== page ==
Bring on the gaslighting. 9/11 gave a green light to the influence of the security state over the old political party policy battles. The Obama era brought us the unholy alliance between the security state, Big Tech, MSM and the Democratic party. Trump’s presidency forced that alliance into the open. Add in the Marxist takeover of the education industry and we now have multiple generations demoralized to the idea of American greatness.

    The Democratic party is no longer battling for influence in policymaking for the security of our nation and the individual rights of our citizens. That party is now openly hostile to our country and the citizens that believe it’s greatness needs to be secured. The Manchin’s in Congress used to be normal. Now he’s viewed as an enemy within his own party.

    Our natural, unalienable rights will always prevail. It all depends on how much abuse of these rights the people are willing to tolerate.

    1. Well said…and it further depends on how much blood must be shed to claim those natural, unalienable rights. I pray for peace and security, but peace and security cannot excuse the abiding of tyranny.

      1. “[We gave you] a republic, if you can keep it.”

        – Ben Franklin
        ___________

        “But when a long train of abuses and usurpations, pursuing invariably the same Object evinces a design to reduce them under absolute Despotism, it is their right, it is their duty, to throw off such Government, and to provide new Guards for their future security.”

        – Declaration of Independence, 1776

        1. Any and all potential American leaders have been bought off handsomely by the global communist Deep Deep State.

          The vocal versions have been bought off and given extremely lucrative radio and TV shows.

          America would have never been established if there had been a global, leadership “buyout” program and radio and television in 1776.

          The Founders gave Americans the one and only thing they could: Freedom.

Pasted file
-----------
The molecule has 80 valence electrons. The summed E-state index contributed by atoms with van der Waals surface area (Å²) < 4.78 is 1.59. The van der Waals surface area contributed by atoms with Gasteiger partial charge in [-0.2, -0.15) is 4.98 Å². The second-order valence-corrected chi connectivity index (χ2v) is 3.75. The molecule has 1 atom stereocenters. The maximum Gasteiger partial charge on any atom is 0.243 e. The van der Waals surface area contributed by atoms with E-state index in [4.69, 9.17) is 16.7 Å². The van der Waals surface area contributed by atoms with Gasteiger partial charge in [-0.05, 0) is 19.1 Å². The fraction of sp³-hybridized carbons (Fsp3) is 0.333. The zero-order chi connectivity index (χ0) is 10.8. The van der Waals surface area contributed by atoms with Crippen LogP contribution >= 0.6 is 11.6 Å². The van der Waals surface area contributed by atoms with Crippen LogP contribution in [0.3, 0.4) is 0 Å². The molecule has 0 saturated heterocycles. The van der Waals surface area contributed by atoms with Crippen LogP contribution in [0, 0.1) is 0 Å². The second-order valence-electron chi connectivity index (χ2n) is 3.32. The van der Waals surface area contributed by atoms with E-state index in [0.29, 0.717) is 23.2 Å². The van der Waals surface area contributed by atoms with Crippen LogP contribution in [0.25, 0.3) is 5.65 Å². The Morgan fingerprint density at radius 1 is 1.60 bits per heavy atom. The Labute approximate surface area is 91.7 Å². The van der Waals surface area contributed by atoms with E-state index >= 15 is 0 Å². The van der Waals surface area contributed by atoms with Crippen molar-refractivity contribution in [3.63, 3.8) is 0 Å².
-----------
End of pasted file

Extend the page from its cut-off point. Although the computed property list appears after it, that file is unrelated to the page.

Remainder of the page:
Ostensible “Americans” rejected it.

  4. Our president is a cadaver, and the leader of congress is the bride of Skeletor. What the hell happened?.

    1. Anonymous,

      Lincoln (attack on “states’ rights”, “reconstruction amendments”); Wilson (The Revenue Act; Federal Reserve Act, 17th Amendment, etc.); FDR (“progressivism”; founding of the :administrative state”; love affair with Hilter’s and his approach to government; fawning to Churchill and Stalin); Eisenhower (a “strong national economy” shall be everyone’s purpose in life; then just like Wilson attempt to distance himself from his mistakes – “beware the “Military Industrial Complex”); … and the fact that the Brits control the US Dept of State and shares responsibility for “continuity of government” with the CIA. … And, more currently we’re allowing non-citizens to be elected officials and we have no borders.

  5. It is good that guns can be used to kill people. Some people deserve to be killed. The existence of a military proves this.

  6. How typical of Democrats – they go after the gun and let the criminal skate. We need to stop calling it “gun violence” because behind violent gun crimes is an actual criminal. Guns don’t go off by themselves…they require someone to pull the trigger. We have a crime problem in America, not a gun problem.

  7. Concerning human nature, Rousseau got the “savage” part right, but he was wrong about the “noble” part.

  8. Just so there is no misunderstanding where Turley actually stands on gun control:

    “The point is not to abandon efforts to seek reforms. I have long supported gun controls. However, we can either work with legal realities in crafting such reforms or simply “scream into the void” of our constitutional law.”

    https://jonathanturley.org/2019/08/09/screaming-into-the-void-why-gun-control-is-so-hard-to-enact/

    Turley is bemoaning the failure to pass Constitutional gun control laws. I agree that such efforts should not be abandoned.

    1. You must be enjoying your nearly uninterrupted streak of losing on this subject, then. Pesky little constitution thingie…

  9. Lefty politicians are determined to avoid substantive action.

    Inflation in hurting poor people but they ignore that.

    They want to soak the rich while supporting the SALT benefits for the wealthy.

    They support $12,500 tax credits for EV’s that only the rich can afford.

    I could go on, but you get the idea.

    This gun control measure comes at the same time that more Dem voters are buying guns because of rising crime.

    Dems are out of touch with America.

    1. Monument, the left allows, and in fact supports, an open border, creating an influx of low wage workers in a time of disappearing low wage jobs. The left defunds police at a time when crime in poor areas is rising. The left gives away trillions causing inflation which affects the poor the most. The left promulgates having trans-women compete against women totally destroying woman’s sports. The left argued for years that having no father is a woman’s right for her children and that the feds should basically encourage fatherless children as being good for the “family, an idea that causes more poverty than any other idea in history.

      Liberals think that by banning law abiding people from having guns it will stop criminals from having guns???

      Liberals, the policy people with policies that continually harm the poorest among us. Policies that are given great support by the media, Hollywood and big tech, three of the richest groups in America.